Safe Injection Practices – Make Smart Injection Choices
Many injections around the world are unnecessary and often unsafe. Unsafe injections put lives of patient at risk and every year cause 1.67 million hepatitis B infections, up to 315 120 hepatitis C infections and up to 33 877 human immunodeficiency virus (HIV) infections.1,2
The World Health Organization (WHO) 2015 Guidelines recommend rational use of injections, safe injection practices and the exclusive use of safety-engineered injection syringes for all types of injections by 2020.
Safety engineered syringes exist for both immunisation and therapeutic use and have mechanisms preventing re-use of the device [re-use prevention (RUP) syringe] and/or protecting.
As a health care provider, you have a key role to play in making the right prescription decisions and helping patients understand what treatment they are receiving.
• If a medication is prescribed, consider the method of administration.
• Ask yourself: is an injection really needed, or is there an oral alternative?
Surveys in some countries showed that in situations when a patient asked for an injection and the health care provider informed the patient that an oral medicine would work equally well, the patient was then convincedand did not insist on having the injection.
HOW CAN AN INJECTION BE UNSAFE?
- One of the most effective ways to avoid injection-associated infections is to reduce the number of injections given in hospitals and clinics.
- Most oral medications (e.g.,antibiotics, vitamins and painkillers) are absorbed well and rapidly in the digestive tract.
- Clinical trials also show that for most common conditions the use of injections is not associated with higher cure rates or faster healing.5 In most cases, injections should only be used:
- For serious and life-threatening illness where they are recommended by treatment guidelines.
- When patients are unable to swallow.
- When patients vomit profusely.
- When there is no effective oral medication or the absorption process is significantly altered.
UNSAFE INJECTION PRACTICES
Unsafe injection practices are caused by avoidable risky situations and practices including:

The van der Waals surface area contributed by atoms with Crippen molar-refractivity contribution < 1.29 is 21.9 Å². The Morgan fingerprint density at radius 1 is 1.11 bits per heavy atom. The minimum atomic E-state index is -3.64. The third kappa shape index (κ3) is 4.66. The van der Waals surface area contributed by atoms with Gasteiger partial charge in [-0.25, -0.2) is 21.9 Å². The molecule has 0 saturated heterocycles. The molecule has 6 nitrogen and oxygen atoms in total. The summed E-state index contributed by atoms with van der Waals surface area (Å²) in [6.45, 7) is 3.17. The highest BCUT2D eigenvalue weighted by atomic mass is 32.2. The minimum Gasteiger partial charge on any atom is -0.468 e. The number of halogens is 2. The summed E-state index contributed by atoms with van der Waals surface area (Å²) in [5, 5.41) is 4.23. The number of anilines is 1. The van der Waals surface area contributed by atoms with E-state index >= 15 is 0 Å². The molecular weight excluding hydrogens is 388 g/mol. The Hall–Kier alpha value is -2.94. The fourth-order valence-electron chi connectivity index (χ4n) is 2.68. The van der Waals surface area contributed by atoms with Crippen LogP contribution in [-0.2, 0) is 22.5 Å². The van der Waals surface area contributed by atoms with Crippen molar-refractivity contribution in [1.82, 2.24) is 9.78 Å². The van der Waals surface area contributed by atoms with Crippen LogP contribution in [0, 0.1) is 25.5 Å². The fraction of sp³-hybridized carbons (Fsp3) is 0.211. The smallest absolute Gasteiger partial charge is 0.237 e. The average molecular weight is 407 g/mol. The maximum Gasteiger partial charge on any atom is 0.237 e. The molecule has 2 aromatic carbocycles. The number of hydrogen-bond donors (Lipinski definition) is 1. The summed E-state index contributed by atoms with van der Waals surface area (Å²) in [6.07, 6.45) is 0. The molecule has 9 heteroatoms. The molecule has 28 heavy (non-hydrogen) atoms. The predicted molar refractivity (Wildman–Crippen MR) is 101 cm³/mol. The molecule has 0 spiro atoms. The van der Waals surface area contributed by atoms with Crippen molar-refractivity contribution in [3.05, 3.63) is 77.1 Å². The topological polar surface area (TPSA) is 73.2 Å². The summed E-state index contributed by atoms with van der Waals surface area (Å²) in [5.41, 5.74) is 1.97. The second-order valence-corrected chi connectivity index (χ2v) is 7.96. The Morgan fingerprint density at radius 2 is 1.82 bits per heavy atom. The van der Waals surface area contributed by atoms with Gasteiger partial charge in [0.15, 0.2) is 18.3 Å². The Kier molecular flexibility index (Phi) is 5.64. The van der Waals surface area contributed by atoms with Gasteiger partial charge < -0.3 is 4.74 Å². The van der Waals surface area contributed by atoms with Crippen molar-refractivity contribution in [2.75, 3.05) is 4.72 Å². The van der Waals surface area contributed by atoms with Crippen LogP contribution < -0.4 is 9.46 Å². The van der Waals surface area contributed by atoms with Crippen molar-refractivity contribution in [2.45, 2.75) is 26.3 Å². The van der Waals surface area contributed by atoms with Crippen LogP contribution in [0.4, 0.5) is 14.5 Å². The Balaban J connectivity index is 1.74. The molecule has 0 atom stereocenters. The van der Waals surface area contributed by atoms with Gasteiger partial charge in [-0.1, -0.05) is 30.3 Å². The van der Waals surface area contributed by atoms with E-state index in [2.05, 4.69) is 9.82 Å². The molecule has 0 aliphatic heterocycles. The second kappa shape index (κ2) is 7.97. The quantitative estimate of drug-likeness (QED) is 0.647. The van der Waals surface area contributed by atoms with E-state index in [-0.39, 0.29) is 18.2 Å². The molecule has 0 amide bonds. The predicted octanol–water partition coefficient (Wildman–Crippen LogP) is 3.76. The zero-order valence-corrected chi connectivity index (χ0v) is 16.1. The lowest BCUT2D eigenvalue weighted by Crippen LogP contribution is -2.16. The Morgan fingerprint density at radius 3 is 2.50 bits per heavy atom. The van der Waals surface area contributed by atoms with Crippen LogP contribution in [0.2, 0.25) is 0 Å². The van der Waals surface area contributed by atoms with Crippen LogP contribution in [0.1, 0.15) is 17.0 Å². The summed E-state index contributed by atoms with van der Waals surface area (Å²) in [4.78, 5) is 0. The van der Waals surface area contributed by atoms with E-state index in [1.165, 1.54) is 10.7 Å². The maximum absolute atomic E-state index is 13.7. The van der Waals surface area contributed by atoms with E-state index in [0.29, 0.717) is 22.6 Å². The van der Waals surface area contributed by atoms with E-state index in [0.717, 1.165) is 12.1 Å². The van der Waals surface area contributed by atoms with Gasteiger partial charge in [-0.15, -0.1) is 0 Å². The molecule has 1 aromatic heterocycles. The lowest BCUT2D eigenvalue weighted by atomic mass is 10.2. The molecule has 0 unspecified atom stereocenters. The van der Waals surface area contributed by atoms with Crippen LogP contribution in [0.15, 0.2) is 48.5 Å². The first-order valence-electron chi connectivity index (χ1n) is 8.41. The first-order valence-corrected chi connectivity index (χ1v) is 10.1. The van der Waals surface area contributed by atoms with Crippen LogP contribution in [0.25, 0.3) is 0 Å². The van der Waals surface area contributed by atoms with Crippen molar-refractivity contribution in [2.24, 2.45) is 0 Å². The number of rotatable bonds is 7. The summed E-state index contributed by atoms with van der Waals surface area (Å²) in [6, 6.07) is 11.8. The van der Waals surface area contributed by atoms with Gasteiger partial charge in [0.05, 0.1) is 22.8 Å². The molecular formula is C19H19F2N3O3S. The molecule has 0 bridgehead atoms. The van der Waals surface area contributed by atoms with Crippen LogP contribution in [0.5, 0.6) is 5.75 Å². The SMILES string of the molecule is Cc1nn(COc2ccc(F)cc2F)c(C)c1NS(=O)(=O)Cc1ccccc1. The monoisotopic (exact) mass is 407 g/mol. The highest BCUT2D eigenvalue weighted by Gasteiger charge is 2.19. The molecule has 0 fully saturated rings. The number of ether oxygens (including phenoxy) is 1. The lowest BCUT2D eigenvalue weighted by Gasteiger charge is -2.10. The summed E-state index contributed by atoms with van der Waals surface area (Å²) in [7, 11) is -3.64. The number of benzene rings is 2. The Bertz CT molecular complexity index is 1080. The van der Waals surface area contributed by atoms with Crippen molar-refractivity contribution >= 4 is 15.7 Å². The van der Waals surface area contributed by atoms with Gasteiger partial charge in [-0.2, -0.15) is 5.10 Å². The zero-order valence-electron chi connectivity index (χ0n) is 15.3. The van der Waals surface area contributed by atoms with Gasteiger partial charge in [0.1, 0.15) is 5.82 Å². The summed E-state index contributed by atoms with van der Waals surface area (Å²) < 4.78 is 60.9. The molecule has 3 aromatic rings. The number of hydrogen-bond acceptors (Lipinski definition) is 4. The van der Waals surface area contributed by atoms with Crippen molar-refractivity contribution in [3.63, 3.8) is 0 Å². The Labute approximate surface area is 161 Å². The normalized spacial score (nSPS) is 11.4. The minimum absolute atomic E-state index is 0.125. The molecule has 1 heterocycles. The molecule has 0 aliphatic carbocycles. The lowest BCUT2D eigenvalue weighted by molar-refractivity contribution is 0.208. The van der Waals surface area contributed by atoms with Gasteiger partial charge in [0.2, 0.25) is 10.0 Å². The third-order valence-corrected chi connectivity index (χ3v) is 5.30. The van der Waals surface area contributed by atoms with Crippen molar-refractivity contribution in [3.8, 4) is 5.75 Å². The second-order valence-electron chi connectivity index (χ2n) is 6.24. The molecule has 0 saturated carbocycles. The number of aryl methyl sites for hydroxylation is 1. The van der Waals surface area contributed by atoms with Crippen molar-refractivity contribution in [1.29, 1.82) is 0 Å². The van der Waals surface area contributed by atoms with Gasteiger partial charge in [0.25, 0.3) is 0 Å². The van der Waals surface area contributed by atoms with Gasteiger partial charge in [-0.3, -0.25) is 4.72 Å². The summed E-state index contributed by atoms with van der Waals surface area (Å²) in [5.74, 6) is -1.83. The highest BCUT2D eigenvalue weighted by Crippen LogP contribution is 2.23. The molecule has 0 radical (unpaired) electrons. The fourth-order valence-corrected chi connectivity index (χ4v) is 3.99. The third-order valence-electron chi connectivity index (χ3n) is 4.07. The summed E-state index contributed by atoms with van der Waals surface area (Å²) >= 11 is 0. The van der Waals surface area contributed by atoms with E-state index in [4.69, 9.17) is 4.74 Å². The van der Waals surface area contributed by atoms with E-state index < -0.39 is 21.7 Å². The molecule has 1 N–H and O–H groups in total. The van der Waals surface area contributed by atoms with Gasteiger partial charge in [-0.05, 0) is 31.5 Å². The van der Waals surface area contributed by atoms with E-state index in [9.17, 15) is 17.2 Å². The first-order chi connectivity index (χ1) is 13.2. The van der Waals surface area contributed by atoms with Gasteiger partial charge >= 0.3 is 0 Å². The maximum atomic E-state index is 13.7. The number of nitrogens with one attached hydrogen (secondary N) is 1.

- Lack of awareness of the risks of unsafe injections.
- Overuse of injections for illnesses for which effective oral medications exist.
- Needle-stick injuries to health care workers from recapping needles.
- Lack of clean work spaces.
- Re-use of syringes because of shortages of syringes.
- Unsafe sharps collection and waste management.
Securinject is a single use safety syringe designed to administer local anaesthesia. It is an award winning patent protected innovation which prevents accidental needle stick injuries and cross infections in line with OSHA, Health and Safety (Sharp Instruments in Healthcare) Regulations 2013 and European Council Directive 2010/32/EU (the Sharps Directive).
WHAT TO DO TO (STRATEGIES FOR SUCCESS)
PREVENT AVOIDABLE INFECTIONS
Always use safety-engineered syringes, show your patients your new syringe package and explain that they prevent re-use. This will help increase awareness of how to keep safe and prevent avoidable infections.
WHO recommends health care providers should focus on the following 7 steps that make every injection safe.
STEP 1: Clean work space.
STEP 2: Hand hygiene.
STEP 3: Sterile and new syringe and needle, with re-use prevention and/or injury protection feature whenever possible.
STEP 4: Sterile vial of medication and diluent.
STEP 5: Skin disinfection.
STEP 6: Appropriate collection of sharps.
STEP 7: Appropriate waste management.
By following these simple steps, you take key actions to ensure the risks of unsafe injections are avoided.
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